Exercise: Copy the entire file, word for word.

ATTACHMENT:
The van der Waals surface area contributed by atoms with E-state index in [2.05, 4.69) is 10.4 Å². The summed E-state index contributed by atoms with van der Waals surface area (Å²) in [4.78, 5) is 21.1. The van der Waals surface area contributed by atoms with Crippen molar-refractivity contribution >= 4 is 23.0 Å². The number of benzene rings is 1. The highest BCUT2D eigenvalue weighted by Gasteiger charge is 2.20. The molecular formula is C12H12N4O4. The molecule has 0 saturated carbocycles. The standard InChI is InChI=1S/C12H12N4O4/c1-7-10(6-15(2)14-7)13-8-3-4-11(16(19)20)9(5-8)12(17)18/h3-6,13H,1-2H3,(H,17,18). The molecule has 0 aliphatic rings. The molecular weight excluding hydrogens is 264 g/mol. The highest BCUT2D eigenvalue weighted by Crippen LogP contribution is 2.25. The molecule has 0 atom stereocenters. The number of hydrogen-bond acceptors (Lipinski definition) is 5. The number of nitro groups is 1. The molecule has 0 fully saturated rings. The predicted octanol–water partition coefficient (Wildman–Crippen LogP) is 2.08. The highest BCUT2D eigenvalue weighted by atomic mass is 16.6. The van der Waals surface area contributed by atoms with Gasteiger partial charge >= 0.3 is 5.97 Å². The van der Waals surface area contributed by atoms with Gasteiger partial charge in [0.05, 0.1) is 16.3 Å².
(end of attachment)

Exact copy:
The van der Waals surface area contributed by atoms with E-state index in [2.05, 4.69) is 10.4 Å². The summed E-state index contributed by atoms with van der Waals surface area (Å²) in [4.78, 5) is 21.1. The van der Waals surface area contributed by atoms with Crippen molar-refractivity contribution >= 4 is 23.0 Å². The number of benzene rings is 1. The highest BCUT2D eigenvalue weighted by Gasteiger charge is 2.20. The molecular formula is C12H12N4O4. The molecule has 0 saturated carbocycles. The standard InChI is InChI=1S/C12H12N4O4/c1-7-10(6-15(2)14-7)13-8-3-4-11(16(19)20)9(5-8)12(17)18/h3-6,13H,1-2H3,(H,17,18). The molecule has 0 aliphatic rings. The molecular weight excluding hydrogens is 264 g/mol. The highest BCUT2D eigenvalue weighted by Crippen LogP contribution is 2.25. The molecule has 0 atom stereocenters. The number of hydrogen-bond acceptors (Lipinski definition) is 5. The number of nitro groups is 1. The molecule has 0 fully saturated rings. The predicted octanol–water partition coefficient (Wildman–Crippen LogP) is 2.08. The highest BCUT2D eigenvalue weighted by atomic mass is 16.6. The van der Waals surface area contributed by atoms with Gasteiger partial charge >= 0.3 is 5.97 Å². The van der Waals surface area contributed by atoms with Gasteiger partial charge in [0.05, 0.1) is 16.3 Å².